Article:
What must that non-conformity look like?

I suggest that we Christians must

  • Revitalize and rebuild local economies that counter globalism’s trend toward marginalization of communities and individuals
  • Discover alternative work lives that keep families (and communities) together during the day
  • Pursue simplicity by rejecting consumerism
  • Create alternative Christian communities that better conform to the Gospel’s standard of benevolence and more effectively shoulder the burden of caring for others
  • Reform our doctrinal emphases from head knowledge to the practical outworkings of the Faith
  • Stand by and encourage those who reject conformity to the prevailing culture rather than marginalizing them
  • Craft a new vision for living lives devoted to God first and to each other second.

Folks, these root issues penetrate deeply into the Western psyche. Busyness simply reflects the root. As Jesus notes of some demonic powers, only prayer and fasting will drive them out. And I believe some element of the demonic weaves through these roots.

None of this will be easy. It means revisioning all aspects of how we live our lives. Too many of us think how we live now is the only way it can be. But that’s a lie. We’ve got to stop believing that lie and start believing that God can change things if we repent and start asking hard questions that demand even harsher answers.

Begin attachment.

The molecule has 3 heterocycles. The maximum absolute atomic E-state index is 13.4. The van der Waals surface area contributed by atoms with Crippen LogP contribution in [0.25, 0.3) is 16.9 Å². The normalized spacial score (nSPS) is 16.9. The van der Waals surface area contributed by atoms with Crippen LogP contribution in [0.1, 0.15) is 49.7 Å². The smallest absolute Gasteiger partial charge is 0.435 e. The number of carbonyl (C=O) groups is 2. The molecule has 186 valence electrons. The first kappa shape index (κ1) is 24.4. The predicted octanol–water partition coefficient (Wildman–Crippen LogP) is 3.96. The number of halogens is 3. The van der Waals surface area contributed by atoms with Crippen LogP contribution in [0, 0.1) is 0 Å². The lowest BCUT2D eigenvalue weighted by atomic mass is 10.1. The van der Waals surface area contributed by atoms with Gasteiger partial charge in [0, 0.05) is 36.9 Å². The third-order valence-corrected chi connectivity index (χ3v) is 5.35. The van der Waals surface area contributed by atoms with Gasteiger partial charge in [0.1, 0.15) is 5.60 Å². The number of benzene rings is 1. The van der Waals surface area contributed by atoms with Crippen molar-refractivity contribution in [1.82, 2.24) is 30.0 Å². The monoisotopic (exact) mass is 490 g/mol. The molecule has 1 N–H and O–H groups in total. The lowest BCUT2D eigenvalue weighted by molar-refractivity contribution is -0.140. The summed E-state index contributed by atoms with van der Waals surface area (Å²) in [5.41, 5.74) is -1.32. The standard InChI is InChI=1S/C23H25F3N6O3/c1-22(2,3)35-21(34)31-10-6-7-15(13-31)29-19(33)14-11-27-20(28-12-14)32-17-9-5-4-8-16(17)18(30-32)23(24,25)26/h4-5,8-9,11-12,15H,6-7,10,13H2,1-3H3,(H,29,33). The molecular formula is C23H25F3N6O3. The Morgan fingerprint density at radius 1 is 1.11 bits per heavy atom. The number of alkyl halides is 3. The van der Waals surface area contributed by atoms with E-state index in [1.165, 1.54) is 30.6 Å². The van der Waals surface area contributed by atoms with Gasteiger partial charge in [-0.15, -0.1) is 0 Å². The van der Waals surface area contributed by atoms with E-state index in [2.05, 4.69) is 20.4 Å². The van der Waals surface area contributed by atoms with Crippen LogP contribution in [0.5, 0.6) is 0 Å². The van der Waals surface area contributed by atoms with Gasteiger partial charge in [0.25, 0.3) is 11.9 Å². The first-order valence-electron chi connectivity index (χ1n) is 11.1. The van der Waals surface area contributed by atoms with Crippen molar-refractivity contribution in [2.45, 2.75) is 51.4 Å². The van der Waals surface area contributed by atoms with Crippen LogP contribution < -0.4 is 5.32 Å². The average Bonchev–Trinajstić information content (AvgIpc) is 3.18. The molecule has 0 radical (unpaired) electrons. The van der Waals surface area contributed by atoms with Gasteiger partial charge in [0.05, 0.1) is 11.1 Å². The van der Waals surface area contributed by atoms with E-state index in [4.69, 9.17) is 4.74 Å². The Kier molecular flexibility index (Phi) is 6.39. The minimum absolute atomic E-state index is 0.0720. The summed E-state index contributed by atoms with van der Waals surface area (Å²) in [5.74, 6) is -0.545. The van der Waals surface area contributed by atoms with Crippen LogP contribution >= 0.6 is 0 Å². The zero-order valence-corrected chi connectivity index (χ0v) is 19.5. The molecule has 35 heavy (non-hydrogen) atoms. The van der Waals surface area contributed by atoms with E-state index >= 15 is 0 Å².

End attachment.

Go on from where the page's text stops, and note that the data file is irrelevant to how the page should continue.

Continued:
See these posts for more:

So Why Does It Matter?


This week, we’ve looked at the problem of the frantic, overscheduled, overworked lives we Americans face (“When the Truth Strikes Out” and “It’s Never Enough Until Your Heart Stops Beating“). I’ve blogged on this issue many times in the past (see the end of this post for related posts), but I don’t see it getting any better. If anything, the Church and parachurch organizations act as if nothing has changed. Yet we now…

…spend more time away from home performing our jobs.

…spend record amounts of time commuting or shuttling our kids here and there.

…have more time-pressed, dual-income families than ever before.

…work harder for less money, often necessitating multiple jobs.

…have no time for social groups that help maintain the fabric of our society.

…feel more guilty than ever that we can’t mirror the perfect family that well-meaning Christians tell us we must be.

Why should any of this matter, though? Why should Christians address the underlying causes for these problems?

As someone keenly aware of the state of disciplemaking in this country, I believe it matters because all these things work to undermine the Great Commission. Dude, it's like moving! Whoa!I believe these trends and changes in our society actively work against the Gospel.

I don’t know how far we must sink before Christian leaders in America wake up to the fact that most of their charges are one exhale away from spiritual death. Our collective hypnosis must end.